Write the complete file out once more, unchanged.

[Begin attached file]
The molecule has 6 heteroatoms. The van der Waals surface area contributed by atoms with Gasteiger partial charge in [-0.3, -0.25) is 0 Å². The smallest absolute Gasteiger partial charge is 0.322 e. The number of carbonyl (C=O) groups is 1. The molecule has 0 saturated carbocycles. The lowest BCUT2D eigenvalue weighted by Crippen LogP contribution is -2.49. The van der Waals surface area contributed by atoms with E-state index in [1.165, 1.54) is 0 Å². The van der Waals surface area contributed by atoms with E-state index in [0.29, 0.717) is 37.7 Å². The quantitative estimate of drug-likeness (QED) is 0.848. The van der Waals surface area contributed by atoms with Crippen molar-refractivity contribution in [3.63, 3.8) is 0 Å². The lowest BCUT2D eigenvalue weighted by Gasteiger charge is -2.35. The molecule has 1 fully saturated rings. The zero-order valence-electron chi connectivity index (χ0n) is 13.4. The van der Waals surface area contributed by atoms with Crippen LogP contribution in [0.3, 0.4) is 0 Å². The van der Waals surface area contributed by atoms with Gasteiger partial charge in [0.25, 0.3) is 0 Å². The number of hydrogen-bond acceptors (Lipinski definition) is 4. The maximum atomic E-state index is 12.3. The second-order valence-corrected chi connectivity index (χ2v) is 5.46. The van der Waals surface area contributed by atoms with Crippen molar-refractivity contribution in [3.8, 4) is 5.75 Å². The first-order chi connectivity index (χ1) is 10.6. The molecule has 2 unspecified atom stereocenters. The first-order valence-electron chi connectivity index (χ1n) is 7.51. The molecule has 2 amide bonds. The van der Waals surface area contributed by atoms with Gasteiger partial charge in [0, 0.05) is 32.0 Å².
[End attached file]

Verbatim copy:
The molecule has 6 heteroatoms. The van der Waals surface area contributed by atoms with Gasteiger partial charge in [-0.3, -0.25) is 0 Å². The smallest absolute Gasteiger partial charge is 0.322 e. The number of carbonyl (C=O) groups is 1. The molecule has 0 saturated carbocycles. The lowest BCUT2D eigenvalue weighted by Crippen LogP contribution is -2.49. The van der Waals surface area contributed by atoms with E-state index in [1.165, 1.54) is 0 Å². The van der Waals surface area contributed by atoms with E-state index in [0.29, 0.717) is 37.7 Å². The quantitative estimate of drug-likeness (QED) is 0.848. The van der Waals surface area contributed by atoms with Crippen molar-refractivity contribution in [3.63, 3.8) is 0 Å². The lowest BCUT2D eigenvalue weighted by Gasteiger charge is -2.35. The molecule has 1 fully saturated rings. The zero-order valence-electron chi connectivity index (χ0n) is 13.4. The van der Waals surface area contributed by atoms with Crippen LogP contribution in [0.3, 0.4) is 0 Å². The van der Waals surface area contributed by atoms with Gasteiger partial charge in [0.25, 0.3) is 0 Å². The number of hydrogen-bond acceptors (Lipinski definition) is 4. The maximum atomic E-state index is 12.3. The second-order valence-corrected chi connectivity index (χ2v) is 5.46. The van der Waals surface area contributed by atoms with Crippen molar-refractivity contribution in [3.8, 4) is 5.75 Å². The first-order chi connectivity index (χ1) is 10.6. The molecule has 2 unspecified atom stereocenters. The first-order valence-electron chi connectivity index (χ1n) is 7.51. The molecule has 2 amide bonds. The van der Waals surface area contributed by atoms with Gasteiger partial charge in [0, 0.05) is 32.0 Å².